Microsoft owner Bill Gates, who has called schools a “uniform customer base” has paid hundreds of millions to align common data standards with common educational standards. He has partnered with Pearson (who is contracted to make Utah’s UTREX) which pushes the same thing. Gates/Pearson partnered with the Midvale, Utah-based School Improvement Network, which pushes the same thing.  They give lip service to student privacy, but none of these groups seems to want to see REAL protection for privacy.

Do you?

Advertisements

My, What Big Data Teeth you have, Grandmother: An Open Letter to Utah Legislators   11 comments

Dear Utah Legislator,

I’m writing to you as a mother to ask you to put a stop to the use of Utah’s school systems as snooping agents on our children.

Corporate and federal partnerships and Utah state data systems and interstate partnerships now watch and track our children without anyone having asked for parental consent to do so.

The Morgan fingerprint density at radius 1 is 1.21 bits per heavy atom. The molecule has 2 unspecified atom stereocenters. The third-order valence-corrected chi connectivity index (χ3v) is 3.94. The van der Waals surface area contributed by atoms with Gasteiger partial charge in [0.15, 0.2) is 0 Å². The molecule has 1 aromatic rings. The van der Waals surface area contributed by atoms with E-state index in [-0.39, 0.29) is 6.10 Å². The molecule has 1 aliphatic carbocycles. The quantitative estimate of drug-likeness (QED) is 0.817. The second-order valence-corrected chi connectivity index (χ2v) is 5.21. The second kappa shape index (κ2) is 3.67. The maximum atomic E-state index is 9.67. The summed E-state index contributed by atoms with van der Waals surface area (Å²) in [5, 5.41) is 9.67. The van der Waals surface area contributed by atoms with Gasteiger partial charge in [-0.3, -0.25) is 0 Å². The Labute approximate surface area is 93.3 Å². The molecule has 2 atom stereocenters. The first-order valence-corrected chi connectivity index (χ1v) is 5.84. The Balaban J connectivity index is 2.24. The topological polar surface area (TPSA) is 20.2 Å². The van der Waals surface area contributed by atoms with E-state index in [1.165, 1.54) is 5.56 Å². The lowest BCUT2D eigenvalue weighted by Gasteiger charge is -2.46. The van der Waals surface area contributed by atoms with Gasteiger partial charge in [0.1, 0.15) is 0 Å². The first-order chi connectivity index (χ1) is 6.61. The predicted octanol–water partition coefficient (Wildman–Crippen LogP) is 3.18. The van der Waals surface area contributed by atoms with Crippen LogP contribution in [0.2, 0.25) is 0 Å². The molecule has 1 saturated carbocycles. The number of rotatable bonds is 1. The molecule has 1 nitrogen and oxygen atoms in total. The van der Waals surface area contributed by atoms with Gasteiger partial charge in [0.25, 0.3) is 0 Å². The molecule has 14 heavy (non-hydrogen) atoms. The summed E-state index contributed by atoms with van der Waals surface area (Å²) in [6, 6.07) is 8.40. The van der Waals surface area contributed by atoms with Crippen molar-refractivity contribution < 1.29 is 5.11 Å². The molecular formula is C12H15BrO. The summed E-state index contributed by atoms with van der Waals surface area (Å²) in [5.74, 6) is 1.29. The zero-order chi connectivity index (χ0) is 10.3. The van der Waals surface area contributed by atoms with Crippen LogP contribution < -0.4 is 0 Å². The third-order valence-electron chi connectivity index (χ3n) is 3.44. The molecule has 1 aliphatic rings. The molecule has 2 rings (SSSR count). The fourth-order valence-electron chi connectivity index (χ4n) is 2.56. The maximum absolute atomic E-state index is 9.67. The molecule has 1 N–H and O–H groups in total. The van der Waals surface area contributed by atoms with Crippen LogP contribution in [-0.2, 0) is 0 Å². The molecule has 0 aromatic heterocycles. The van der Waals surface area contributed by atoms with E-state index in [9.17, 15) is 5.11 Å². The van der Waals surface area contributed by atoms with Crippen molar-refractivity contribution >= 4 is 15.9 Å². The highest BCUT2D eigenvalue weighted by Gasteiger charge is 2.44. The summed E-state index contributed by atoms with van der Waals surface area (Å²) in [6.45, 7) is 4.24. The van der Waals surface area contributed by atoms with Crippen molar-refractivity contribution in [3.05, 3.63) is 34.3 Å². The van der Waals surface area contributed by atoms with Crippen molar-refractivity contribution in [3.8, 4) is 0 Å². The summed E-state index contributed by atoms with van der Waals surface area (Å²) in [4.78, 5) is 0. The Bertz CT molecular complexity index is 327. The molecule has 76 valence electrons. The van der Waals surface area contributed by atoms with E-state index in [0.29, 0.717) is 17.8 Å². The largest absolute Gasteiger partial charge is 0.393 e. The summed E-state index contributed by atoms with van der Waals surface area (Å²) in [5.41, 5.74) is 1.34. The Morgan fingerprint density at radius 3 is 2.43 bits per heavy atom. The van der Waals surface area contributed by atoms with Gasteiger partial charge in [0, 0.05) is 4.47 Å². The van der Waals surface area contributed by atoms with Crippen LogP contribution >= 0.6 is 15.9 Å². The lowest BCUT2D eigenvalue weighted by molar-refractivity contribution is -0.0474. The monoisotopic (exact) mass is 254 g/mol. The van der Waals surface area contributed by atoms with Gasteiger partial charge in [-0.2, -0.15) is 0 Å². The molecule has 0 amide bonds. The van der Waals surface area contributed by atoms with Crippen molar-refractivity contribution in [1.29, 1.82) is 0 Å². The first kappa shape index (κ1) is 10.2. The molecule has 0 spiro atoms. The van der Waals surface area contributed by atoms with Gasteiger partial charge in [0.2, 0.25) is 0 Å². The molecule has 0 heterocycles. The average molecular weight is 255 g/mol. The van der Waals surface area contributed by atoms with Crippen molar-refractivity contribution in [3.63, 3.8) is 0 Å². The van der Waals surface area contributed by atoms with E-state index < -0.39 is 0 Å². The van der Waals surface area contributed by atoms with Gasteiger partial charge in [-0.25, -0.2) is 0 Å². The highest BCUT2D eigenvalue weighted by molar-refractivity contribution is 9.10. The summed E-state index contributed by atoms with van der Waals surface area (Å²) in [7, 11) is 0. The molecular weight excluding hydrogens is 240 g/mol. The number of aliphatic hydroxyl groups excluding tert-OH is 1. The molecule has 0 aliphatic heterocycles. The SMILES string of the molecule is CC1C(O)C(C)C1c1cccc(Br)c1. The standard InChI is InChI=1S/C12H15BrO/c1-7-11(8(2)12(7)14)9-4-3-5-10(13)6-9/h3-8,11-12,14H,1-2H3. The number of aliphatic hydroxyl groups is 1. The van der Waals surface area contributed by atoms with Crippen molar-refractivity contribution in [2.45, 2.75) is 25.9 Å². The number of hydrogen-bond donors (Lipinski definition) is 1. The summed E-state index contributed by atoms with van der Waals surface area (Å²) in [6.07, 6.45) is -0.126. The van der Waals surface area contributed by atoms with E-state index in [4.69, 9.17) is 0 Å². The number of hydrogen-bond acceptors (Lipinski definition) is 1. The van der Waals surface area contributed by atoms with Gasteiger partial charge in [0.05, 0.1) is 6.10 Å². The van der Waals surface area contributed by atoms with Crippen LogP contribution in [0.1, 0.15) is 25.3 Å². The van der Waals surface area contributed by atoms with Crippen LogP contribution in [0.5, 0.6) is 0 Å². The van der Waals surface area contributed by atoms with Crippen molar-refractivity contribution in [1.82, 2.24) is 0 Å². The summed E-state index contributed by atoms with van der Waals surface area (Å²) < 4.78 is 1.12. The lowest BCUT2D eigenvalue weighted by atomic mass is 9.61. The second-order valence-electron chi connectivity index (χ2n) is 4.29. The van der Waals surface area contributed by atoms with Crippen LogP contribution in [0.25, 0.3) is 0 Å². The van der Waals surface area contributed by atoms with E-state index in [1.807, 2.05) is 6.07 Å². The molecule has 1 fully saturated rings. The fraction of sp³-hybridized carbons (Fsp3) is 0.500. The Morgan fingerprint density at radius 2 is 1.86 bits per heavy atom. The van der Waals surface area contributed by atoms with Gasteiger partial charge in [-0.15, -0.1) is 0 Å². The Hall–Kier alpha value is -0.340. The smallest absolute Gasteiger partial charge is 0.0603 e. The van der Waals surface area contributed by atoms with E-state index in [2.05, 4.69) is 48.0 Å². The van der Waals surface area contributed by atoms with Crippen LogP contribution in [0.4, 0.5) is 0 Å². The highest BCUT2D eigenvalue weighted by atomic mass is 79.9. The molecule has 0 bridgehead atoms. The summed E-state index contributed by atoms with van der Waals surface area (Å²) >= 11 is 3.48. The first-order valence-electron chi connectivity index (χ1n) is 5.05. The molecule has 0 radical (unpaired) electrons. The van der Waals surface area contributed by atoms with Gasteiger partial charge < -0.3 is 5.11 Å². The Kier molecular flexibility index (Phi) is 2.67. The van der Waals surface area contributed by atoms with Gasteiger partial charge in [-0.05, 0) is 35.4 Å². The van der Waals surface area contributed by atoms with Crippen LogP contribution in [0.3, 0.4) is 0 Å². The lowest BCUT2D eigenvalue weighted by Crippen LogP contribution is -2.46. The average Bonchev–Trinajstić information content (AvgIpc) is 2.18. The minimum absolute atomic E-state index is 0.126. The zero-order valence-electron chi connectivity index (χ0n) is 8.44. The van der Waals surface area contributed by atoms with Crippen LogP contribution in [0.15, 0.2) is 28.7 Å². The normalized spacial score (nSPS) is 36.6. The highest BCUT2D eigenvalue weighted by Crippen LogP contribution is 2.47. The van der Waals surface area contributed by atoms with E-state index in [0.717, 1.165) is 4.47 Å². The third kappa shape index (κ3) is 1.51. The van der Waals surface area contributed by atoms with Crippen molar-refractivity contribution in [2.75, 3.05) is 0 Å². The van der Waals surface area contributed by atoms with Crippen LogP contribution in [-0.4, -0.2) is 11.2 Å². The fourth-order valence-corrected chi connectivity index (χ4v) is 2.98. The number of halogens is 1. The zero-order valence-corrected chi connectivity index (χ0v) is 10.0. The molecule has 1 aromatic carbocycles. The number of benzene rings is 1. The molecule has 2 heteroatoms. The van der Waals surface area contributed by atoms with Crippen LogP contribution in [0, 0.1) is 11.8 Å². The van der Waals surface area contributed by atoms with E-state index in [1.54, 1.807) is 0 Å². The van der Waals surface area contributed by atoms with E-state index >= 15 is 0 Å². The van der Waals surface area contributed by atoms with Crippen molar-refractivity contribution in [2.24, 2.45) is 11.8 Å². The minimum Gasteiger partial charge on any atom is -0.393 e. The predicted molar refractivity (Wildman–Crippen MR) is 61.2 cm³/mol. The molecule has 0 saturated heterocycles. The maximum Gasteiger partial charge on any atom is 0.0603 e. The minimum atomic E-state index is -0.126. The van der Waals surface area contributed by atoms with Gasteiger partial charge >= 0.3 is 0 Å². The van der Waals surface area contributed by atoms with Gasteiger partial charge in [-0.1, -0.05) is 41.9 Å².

Some Utah leaders are working hard to fortify privacy rights, I know. But many powerful organizations, departments and corporations are working hard to ignore, dismiss, or stop any efforts to defend student privacy– all with great intentions but absolutely without authority.

The result is a data collecting and sharing network that represents loss of parental authority and loss of individual privacy.

In recent years, Utah built and is now using a federally structured and paid-for ($9.6 M) State Longitudinal Database System (SLDS) from which no parent is permitted to opt their child out.

This lack of liberty should be a red flag.

But few Utahns know that their child is being tracked and very few know that they can’t opt out of that tracking.

Fewer still know that there’s a Utah Data Alliance (UDA) that links K-12 data, collected by schools, with higher ed., with the State workforce and other agencies.